Parts Unknown

  1. His power as a medium for storytelling, especially when it came to standing up for people and cultures that are taken for granted or otherwise overlooked: “he gave faces and names to the people who cooked it, telling their stories in a way that humanized the people struggling through some of the most dire situations in the world.” Especially in the current political climate, Bourdain’s ability to put aside the usual preconceptions and non-judgmentally explore the worlds, beliefs, and cuisines of others, whether in West Virginia or the West Indies was rare, inspiring, and hard to match. Bourdain, with all his chef’s precision, consistently served up well rounded stories, complete with the sweet notes, sour moments, and bitter truths. Some choice lines of his that stand out to me are at the bottom of this post.
  2. His advocacy for women in a world where powerful and culpable men in the entertainment and food industry shirked blame or responsibility in the wake of the #MeToo movement. I’d attribute some of the strength of his voice in #MeToo to his relationship with Asia Argento, but so would he: as he called out in his interview with Trevor Noah: “I’d like to say that I was only enlightened in some way or I’m an activist or virtuous, but in fact, I have to be honest with myself. I met one extraordinary woman with an extraordinary and painful story, who introduced me to a lot of other women with extraordinary stories and suddenly it was personal.” Regardless the reason, he spoke out and spoke loud, and not just because the hashtag was trending.
  3. His fight with addiction and depression — and in jiu-jitsu. I know that Bourdain had been open about his drug problems and that to work in the food industry is to constantly find yourself at risk of becoming addicted to cigarettes, alcohol, or something else. From reading some of Bourdain’s writing on his past lives in kitchens, having close friends who have been in the food industry, and having had my own experiences on and off the line, the food business is truly a physically and mentally-bruising business. I haven’t found somewhere that he came out and said it explicitly, but I believe training jiu-jitsu was part of his way of dealing with addiction, perhaps a healthier addiction than others he’d suffered throughout his life. I’ve written on this a little on my two posts on training jiu-jitsu, but it’s the one thing that gives me temporary but reliable relief from my own demons. Fighting promotes my sanity, and I am convinced it had the same effect for Bourdain. If nothing else, I, too, share the future “hav[ing] my ass kicked everywhere in the world.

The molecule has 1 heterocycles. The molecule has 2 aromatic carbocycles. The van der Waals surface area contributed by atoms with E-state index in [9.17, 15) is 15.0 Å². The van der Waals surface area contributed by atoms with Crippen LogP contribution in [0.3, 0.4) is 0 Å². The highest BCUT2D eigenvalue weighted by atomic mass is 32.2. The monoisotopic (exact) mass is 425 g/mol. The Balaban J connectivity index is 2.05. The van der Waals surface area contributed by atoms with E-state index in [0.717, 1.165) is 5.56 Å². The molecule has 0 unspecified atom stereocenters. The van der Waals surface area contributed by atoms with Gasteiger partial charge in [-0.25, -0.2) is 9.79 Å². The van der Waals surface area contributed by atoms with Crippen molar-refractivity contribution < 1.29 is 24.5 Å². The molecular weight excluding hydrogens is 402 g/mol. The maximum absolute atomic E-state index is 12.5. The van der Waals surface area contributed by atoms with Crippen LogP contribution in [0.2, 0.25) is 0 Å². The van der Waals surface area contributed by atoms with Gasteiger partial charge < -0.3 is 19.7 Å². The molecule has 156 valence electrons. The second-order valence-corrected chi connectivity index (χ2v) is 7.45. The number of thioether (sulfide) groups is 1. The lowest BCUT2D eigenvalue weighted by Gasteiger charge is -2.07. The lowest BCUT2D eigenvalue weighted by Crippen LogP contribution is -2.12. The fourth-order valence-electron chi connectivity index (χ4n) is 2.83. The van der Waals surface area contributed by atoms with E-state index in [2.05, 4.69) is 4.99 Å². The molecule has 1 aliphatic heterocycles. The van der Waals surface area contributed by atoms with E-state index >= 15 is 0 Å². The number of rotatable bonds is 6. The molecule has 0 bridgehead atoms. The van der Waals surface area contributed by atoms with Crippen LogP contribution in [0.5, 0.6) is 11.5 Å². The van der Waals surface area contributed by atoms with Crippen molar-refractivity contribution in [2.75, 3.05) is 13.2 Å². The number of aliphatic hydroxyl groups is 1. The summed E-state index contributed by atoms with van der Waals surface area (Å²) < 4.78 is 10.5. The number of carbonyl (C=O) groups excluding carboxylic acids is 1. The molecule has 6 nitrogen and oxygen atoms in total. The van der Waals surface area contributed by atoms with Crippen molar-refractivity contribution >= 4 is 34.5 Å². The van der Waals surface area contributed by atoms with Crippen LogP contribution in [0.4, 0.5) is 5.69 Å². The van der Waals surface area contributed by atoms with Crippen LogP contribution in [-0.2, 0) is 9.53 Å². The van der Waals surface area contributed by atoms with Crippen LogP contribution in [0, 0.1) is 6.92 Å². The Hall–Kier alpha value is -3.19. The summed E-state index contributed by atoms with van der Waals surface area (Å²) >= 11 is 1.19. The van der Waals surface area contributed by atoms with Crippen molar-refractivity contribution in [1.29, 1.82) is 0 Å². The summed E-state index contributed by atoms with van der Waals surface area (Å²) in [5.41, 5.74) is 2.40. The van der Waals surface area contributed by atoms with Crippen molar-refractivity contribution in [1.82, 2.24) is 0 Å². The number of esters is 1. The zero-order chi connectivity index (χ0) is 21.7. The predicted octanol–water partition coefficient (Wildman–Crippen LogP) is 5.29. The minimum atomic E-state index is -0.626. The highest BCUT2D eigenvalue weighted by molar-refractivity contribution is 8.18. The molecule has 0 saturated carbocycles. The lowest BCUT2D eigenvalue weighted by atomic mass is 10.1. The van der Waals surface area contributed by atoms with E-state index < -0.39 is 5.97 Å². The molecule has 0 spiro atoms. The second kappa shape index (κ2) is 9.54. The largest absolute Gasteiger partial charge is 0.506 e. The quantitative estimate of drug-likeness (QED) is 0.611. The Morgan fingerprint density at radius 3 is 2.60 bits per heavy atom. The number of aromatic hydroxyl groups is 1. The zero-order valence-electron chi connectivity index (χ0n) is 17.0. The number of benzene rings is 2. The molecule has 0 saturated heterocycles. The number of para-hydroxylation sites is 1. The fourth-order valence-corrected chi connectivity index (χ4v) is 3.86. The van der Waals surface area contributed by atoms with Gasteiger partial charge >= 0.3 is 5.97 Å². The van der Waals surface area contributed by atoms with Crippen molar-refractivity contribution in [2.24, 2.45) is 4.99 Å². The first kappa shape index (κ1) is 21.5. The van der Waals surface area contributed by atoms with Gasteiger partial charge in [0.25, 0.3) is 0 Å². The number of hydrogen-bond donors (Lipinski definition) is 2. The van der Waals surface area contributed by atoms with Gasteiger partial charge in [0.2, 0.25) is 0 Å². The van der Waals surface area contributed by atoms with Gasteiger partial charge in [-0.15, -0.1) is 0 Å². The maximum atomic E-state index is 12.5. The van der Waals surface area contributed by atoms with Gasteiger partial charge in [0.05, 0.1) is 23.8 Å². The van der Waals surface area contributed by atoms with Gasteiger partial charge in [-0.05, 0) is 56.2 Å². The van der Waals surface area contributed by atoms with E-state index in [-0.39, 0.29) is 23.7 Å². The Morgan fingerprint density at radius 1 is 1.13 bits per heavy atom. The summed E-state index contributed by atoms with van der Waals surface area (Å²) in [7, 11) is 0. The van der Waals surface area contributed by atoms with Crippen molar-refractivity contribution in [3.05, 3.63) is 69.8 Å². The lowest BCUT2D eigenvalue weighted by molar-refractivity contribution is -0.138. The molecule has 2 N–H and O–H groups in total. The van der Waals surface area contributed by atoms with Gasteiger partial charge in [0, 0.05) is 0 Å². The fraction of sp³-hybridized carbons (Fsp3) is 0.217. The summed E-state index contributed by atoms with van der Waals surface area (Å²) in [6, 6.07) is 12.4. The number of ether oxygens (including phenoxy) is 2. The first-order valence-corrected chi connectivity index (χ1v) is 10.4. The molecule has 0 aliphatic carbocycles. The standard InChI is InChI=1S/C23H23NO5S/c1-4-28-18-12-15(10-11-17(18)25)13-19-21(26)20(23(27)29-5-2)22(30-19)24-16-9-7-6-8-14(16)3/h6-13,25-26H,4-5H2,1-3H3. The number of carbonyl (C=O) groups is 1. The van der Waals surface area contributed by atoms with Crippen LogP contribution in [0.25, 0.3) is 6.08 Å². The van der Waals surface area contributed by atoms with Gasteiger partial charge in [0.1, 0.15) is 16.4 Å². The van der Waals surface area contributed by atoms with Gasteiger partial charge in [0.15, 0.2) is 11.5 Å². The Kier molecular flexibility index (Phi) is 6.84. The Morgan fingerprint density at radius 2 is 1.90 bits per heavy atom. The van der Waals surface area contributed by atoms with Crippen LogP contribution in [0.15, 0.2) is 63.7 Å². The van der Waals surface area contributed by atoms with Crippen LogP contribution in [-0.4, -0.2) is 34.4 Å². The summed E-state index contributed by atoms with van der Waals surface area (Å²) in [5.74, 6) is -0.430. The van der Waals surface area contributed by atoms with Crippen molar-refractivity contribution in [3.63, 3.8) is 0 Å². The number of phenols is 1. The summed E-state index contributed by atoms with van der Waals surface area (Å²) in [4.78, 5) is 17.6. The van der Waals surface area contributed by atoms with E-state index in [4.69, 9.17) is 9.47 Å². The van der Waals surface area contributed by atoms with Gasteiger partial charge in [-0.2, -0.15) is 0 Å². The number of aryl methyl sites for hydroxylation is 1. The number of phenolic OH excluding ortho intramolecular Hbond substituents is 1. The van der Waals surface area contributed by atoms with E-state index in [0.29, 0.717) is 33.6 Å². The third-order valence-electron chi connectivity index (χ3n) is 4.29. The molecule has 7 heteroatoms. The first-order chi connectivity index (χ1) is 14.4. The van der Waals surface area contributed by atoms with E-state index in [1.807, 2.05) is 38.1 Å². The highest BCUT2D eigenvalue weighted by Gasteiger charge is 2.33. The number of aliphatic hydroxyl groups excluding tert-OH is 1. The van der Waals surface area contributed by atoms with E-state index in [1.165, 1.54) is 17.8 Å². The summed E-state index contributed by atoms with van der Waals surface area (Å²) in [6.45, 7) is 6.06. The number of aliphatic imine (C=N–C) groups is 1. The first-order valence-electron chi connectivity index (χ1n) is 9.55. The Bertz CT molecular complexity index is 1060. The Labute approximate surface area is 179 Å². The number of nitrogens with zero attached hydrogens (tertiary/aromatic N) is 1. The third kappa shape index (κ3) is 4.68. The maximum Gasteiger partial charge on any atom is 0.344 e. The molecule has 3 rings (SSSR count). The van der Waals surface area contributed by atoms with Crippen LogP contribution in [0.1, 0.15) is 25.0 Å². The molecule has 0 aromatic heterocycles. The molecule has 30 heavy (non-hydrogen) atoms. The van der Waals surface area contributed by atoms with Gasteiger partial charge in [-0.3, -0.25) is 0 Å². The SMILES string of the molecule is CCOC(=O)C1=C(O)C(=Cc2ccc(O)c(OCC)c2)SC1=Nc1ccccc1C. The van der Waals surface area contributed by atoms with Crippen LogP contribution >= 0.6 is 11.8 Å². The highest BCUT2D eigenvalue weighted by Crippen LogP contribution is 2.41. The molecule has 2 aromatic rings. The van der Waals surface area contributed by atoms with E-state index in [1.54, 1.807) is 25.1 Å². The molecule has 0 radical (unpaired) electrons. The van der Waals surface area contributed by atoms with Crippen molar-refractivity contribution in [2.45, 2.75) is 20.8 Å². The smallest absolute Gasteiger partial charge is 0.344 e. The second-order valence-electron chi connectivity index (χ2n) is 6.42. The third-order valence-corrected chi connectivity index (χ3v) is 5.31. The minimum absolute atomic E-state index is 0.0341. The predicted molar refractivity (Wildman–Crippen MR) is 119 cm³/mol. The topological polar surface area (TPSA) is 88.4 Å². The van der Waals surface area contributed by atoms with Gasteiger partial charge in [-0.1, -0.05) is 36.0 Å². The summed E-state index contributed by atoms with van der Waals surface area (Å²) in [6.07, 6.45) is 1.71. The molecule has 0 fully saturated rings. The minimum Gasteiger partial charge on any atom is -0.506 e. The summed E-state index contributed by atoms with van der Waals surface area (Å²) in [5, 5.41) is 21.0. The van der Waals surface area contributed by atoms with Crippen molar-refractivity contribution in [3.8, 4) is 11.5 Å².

1. How American is Puerto Rico? How American do they want to be?And how does the rest of America feel about Puerto Rico? How much responsibility are we willing to take for their aspirations, their well-being, their basic rights as humans, as citizens? The answer to that last question appears to be: not much.”
  2. I am intensely grateful for the kindness, hospitality, and patience the people of West Virginia showed to this ignorant rube from New York City who arrived with so many of the usual preconceptions, only to have them turned on their head.”
  3. “We love Mexican people — as we sure employ a lot of them. Despite our ridiculously hypocritical attitudes towards immigration, we demand that Mexicans cook a large percentage of the food we eat, grow the ingredients we need to make that food, clean our houses, mow our lawns, wash our dishes, look after our children.”



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Erica Zendell

Erica Zendell


Quitter of the corporate grind in favor of the open road, a writing career, and a whole lot of jiu-jitsu. Currently writing from San Diego.